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My internship working on Snapshot

I am Anita, this year’s Website Programme summer intern, and for the last ten weeks I have been working on improvements to our site-auditing tool, Snapshot.

About Me

I am an Informatics student going into the final year of my Cognitive Science degree at the University of Edinburgh.

I started working part-time in Website and Communications as the Web Audit Assistant in January 2018. Now, I’ve transitioned to a full-time intern post, during which I have been focusing on Snapshot, a site-mapping and auditing tool for University websites.

About Snapshot

The main purpose of Snapshot is to give site owners and editors a better understanding of their websites. EdWeb users can use Snapshot to build sitemaps, analyse how old web content is and survey what tracking cookies are active on a site.

Get a site health check with Snapshot: read our intro blog post on the tool

Summer 2017 intern Patrick’s recap of developing Snapshot

University websites can be large and complex, and therefore it is important for websites to be audited regularly. It is not unusual for websites to contain outdated content and neglected pages.

Also, it is important to be certain that our websites are compliant with data protection and privacy legislation, especially since the General Data Protection Regulation (GDPR) took effect this May.

What I’ve been working on

In the last ten weeks, I have been focusing on Snapshot’s cookie-auditing functionality. Many privacy-invasive cookies are set by outside websites through elements like embedded videos, maps and Twitter feeds. These are called third-party cookies because they are set by external websites.

Snapshot collects site information using a Python web-crawling framework called Scrapy. However, this technique does not get all cookies which appear on a webpage as it doesn’t actually open the page, and many third-party cookies are set by scripts which only take effect when a page is loaded. To solve this problem, our new cookie collector uses an automated process to open pages with a browser called PhantomJS and load all of the cookies.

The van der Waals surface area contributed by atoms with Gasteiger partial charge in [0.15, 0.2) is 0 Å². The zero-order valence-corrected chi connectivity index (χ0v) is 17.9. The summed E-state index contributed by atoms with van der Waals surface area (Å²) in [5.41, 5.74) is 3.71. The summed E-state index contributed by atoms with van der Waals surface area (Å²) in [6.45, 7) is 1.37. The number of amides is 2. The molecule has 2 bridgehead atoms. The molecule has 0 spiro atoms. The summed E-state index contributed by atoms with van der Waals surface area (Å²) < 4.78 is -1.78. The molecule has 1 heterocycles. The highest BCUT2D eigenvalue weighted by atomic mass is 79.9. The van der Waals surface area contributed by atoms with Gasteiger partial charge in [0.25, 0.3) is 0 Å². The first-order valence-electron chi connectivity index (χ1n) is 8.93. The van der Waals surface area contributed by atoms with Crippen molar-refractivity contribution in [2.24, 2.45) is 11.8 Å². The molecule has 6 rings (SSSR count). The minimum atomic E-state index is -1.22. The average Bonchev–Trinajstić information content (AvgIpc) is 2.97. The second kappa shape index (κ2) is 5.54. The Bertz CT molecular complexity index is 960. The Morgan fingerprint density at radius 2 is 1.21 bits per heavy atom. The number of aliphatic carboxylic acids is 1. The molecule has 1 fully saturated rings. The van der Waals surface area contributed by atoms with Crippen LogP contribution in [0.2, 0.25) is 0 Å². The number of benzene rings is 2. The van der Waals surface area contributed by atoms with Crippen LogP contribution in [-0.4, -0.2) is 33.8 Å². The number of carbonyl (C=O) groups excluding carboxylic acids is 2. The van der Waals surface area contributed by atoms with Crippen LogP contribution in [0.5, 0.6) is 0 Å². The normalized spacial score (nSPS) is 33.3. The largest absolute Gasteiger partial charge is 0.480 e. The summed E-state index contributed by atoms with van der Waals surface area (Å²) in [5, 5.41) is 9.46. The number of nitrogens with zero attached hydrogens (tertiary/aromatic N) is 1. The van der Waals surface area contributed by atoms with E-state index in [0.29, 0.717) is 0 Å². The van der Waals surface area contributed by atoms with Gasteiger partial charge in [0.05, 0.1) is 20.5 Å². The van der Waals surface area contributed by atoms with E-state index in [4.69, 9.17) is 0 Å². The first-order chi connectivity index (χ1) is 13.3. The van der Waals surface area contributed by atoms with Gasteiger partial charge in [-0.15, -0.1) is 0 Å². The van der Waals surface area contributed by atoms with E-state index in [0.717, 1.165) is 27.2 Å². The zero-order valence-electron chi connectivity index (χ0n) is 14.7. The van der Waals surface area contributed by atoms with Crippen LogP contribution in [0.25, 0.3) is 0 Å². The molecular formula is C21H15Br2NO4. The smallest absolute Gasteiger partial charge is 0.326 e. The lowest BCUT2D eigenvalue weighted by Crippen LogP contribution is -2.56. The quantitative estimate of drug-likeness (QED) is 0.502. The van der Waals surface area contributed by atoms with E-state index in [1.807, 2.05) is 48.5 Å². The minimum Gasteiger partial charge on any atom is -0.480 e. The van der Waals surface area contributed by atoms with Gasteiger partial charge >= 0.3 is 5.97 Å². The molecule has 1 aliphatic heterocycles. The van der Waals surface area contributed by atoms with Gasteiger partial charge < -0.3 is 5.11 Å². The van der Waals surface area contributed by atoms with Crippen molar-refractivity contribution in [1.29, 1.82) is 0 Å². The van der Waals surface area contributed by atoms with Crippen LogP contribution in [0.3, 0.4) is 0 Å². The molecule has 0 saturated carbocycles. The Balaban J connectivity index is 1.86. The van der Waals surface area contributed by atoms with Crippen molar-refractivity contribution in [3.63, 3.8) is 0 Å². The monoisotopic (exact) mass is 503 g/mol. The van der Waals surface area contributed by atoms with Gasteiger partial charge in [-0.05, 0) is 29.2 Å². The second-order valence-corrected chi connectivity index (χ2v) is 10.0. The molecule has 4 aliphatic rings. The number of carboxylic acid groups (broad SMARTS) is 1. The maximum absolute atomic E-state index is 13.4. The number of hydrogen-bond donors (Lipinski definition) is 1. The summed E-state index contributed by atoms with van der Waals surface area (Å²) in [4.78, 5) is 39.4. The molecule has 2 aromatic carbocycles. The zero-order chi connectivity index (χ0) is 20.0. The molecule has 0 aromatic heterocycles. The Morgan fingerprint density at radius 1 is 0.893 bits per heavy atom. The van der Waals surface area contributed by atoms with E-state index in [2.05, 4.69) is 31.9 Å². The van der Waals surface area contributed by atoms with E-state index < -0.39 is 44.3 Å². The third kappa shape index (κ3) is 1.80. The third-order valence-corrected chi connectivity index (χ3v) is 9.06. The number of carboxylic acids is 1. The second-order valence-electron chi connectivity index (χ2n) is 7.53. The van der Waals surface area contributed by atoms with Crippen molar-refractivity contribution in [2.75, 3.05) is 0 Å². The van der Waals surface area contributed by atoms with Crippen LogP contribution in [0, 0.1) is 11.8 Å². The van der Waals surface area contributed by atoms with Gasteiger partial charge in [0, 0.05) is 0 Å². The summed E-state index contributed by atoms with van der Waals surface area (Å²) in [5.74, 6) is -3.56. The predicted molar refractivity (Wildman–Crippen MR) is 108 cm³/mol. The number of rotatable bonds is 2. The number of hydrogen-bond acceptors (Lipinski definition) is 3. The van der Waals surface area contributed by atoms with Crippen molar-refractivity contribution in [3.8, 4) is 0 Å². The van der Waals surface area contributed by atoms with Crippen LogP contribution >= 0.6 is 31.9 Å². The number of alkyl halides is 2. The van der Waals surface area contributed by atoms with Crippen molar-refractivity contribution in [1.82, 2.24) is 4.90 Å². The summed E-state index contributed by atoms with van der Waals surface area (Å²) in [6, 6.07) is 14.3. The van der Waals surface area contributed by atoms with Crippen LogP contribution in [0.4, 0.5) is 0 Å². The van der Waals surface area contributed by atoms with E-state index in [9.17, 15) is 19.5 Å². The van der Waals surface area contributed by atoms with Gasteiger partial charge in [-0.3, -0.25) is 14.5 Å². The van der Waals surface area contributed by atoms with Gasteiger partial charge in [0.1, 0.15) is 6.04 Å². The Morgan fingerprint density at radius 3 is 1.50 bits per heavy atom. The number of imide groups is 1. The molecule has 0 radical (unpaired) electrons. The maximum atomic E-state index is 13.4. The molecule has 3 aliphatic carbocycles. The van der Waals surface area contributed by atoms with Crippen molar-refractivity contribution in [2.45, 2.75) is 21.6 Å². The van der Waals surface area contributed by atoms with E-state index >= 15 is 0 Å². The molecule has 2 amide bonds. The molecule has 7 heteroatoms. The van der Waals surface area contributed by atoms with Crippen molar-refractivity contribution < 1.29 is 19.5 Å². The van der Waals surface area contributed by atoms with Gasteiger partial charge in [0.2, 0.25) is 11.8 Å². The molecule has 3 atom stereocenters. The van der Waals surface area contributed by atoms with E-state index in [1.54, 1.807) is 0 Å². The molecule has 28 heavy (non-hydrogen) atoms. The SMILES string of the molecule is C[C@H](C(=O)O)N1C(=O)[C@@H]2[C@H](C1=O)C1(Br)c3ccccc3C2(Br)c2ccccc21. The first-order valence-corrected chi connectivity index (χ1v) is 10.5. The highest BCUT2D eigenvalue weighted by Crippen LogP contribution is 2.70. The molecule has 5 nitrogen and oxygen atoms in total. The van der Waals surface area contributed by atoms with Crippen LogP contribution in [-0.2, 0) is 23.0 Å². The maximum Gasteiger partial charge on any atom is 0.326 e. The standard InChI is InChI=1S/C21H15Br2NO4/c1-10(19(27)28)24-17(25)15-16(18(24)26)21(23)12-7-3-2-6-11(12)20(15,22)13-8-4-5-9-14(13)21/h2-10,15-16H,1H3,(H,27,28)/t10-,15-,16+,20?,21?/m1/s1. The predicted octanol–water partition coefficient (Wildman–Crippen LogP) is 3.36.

In addition to all of Snapshot’s old features, users will soon be able to view site cookie reports. These reports highlight cookies which are problematic and also list those which are safe and covered by the University cookie policy. Hopefully, this new feature will help site managers locate and eliminate unapproved cookies on their websites.

Snapshot has potential for growth and improvement. Site-crawling and cookie scanning are services that would be beneficial for all University websites, even those that are not part of EdWeb. If a more universal crawler were built for Snapshot, we would gain valuable knowledge about the University web estate, large parts of which are currently uncharted.

What I have learned

This internship has been both challenging and rewarding. I have picked up many new skills, including browser automation with PhantomJS, Selenium and Chromedriver, and how to use Flask and Django Python frameworks.

I’ve also had my first taste of front-end development. Lastly, I learned about and participated in user testing. Overall, I’ve gained valuable experience and confidence in my software development skills.

Related reading

If you would like to read more on the topics discussed here, I recommend these blogposts:

Mattias Appelgren: My internship and the Cookie Audit tool

Colan Mehaffey: The building blocks of our new strategy


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